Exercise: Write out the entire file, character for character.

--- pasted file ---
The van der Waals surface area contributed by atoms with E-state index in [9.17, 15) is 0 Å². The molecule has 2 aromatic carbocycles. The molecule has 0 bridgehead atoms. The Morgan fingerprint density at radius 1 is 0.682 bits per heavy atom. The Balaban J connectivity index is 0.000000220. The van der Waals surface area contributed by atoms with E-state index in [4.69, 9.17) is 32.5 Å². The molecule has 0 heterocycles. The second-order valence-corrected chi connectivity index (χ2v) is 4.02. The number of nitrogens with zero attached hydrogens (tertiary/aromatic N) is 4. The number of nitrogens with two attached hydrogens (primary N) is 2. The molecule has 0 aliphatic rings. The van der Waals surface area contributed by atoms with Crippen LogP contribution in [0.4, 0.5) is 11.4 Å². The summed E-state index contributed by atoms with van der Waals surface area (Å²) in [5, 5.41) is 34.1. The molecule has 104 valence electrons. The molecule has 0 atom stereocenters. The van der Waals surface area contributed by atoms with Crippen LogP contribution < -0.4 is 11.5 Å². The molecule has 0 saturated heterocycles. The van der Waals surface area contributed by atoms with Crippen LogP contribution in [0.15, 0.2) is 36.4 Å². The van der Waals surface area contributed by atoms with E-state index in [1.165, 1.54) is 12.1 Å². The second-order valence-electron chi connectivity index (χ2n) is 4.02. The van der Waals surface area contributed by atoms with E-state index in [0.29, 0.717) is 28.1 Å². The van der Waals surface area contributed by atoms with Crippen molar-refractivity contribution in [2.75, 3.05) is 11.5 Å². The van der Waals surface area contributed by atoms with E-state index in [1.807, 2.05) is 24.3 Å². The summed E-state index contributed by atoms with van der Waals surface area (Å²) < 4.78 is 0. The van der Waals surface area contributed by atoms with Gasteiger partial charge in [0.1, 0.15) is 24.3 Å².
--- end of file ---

The van der Waals surface area contributed by atoms with E-state index in [9.17, 15) is 0 Å². The molecule has 2 aromatic carbocycles. The molecule has 0 bridgehead atoms. The Morgan fingerprint density at radius 1 is 0.682 bits per heavy atom. The Balaban J connectivity index is 0.000000220. The van der Waals surface area contributed by atoms with E-state index in [4.69, 9.17) is 32.5 Å². The molecule has 0 heterocycles. The second-order valence-corrected chi connectivity index (χ2v) is 4.02. The number of nitrogens with zero attached hydrogens (tertiary/aromatic N) is 4. The number of nitrogens with two attached hydrogens (primary N) is 2. The molecule has 0 aliphatic rings. The van der Waals surface area contributed by atoms with Crippen LogP contribution in [0.4, 0.5) is 11.4 Å². The summed E-state index contributed by atoms with van der Waals surface area (Å²) in [5, 5.41) is 34.1. The molecule has 104 valence electrons. The molecule has 0 atom stereocenters. The van der Waals surface area contributed by atoms with Crippen LogP contribution < -0.4 is 11.5 Å². The molecule has 0 saturated heterocycles. The van der Waals surface area contributed by atoms with Crippen LogP contribution in [0.15, 0.2) is 36.4 Å². The van der Waals surface area contributed by atoms with E-state index in [1.165, 1.54) is 12.1 Å². The second-order valence-electron chi connectivity index (χ2n) is 4.02. The van der Waals surface area contributed by atoms with E-state index in [0.29, 0.717) is 28.1 Å². The van der Waals surface area contributed by atoms with Crippen molar-refractivity contribution in [2.75, 3.05) is 11.5 Å². The van der Waals surface area contributed by atoms with E-state index in [1.807, 2.05) is 24.3 Å². The summed E-state index contributed by atoms with van der Waals surface area (Å²) < 4.78 is 0. The van der Waals surface area contributed by atoms with Gasteiger partial charge in [0.1, 0.15) is 24.3 Å².